It is important to develop an efficient right hand thumb technique with the ability to use not only free stroke, but rest stroke as well. A versatile thumb technique is important for dynamic and color flexibility, bringing out bass lines, and muting. The following video discusses the mechanics of the thumb stroke as well as how the stroke can change in different musical situations (ie. single line vs. multi-voice textures/chords). Pay attention to the angle of the thumb to the bass strings, if it is not a large enough angle (roughly 35 degrees) it will be difficult to do a rest stroke with the thumb. If your hand and thumb are positioned correctly, you thumb will slice through the string easily. Your thumb tip joint will be extended while playing a rest stroke and in many instances free stroke as well. The thumb tip joint will flex through the string sometimes while playing chords, multi-part textures, and free stroke, but never for rest stroke. The usage of the tip joint will largely depend on the musical context along with your personal tastes in tone and anatomy of your thumb (ie. length and shape of the thumb).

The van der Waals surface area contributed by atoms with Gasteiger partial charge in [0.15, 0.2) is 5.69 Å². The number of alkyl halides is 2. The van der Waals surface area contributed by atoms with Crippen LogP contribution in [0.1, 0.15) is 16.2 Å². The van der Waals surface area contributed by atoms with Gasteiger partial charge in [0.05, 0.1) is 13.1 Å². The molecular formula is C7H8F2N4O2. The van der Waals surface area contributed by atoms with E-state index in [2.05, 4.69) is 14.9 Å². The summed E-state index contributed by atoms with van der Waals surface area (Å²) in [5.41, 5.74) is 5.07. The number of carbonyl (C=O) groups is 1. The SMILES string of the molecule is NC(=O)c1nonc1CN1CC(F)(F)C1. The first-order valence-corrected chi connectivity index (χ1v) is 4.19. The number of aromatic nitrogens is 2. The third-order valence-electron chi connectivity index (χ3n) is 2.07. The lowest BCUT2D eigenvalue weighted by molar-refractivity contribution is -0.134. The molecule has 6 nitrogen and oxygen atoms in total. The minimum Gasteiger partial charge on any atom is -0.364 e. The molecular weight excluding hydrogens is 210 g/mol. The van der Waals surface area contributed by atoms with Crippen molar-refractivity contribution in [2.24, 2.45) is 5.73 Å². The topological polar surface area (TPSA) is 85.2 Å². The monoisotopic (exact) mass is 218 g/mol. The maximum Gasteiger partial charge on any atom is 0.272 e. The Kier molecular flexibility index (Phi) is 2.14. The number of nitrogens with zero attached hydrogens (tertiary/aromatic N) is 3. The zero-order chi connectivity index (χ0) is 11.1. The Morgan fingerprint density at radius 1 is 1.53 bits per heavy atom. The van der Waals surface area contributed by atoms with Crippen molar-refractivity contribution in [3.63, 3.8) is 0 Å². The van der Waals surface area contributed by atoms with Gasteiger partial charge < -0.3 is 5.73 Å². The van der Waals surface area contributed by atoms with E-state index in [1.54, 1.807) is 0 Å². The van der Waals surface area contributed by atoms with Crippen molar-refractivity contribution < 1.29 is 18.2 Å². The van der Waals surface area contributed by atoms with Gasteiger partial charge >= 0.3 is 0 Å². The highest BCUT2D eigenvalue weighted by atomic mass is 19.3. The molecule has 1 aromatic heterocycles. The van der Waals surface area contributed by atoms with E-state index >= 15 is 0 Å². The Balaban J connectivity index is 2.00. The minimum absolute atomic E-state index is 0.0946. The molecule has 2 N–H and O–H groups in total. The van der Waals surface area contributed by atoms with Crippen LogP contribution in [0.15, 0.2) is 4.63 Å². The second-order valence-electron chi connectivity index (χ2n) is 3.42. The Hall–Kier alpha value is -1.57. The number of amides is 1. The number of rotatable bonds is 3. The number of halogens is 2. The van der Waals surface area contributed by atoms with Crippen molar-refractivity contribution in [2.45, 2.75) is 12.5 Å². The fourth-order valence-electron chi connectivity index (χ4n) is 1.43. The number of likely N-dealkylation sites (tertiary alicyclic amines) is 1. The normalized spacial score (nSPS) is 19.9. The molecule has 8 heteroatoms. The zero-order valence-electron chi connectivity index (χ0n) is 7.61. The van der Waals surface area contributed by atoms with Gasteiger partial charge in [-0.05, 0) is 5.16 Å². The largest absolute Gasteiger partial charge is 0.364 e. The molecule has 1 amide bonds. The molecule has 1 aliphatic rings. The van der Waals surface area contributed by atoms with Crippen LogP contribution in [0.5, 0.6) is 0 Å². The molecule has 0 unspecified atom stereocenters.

Practice the basic rest and free strokes with the thumb on the open bass strings while planting i, m, and a on strings 3, 2, and 1 respectively. Planting your fingers on the trebles will ensure you must move from the wrist joint of the thumb and not your entire hand which is a common mistake. Extraneous movement in free stroke thumb is another common error. Allow the straight, efficient movement of the rest stroke thumb train the free stroke thumb to make a straight movement downward toward the index finger. When playing free stroke thumb, it is fine if your thumb touches your index finger during the flexion of the stroke.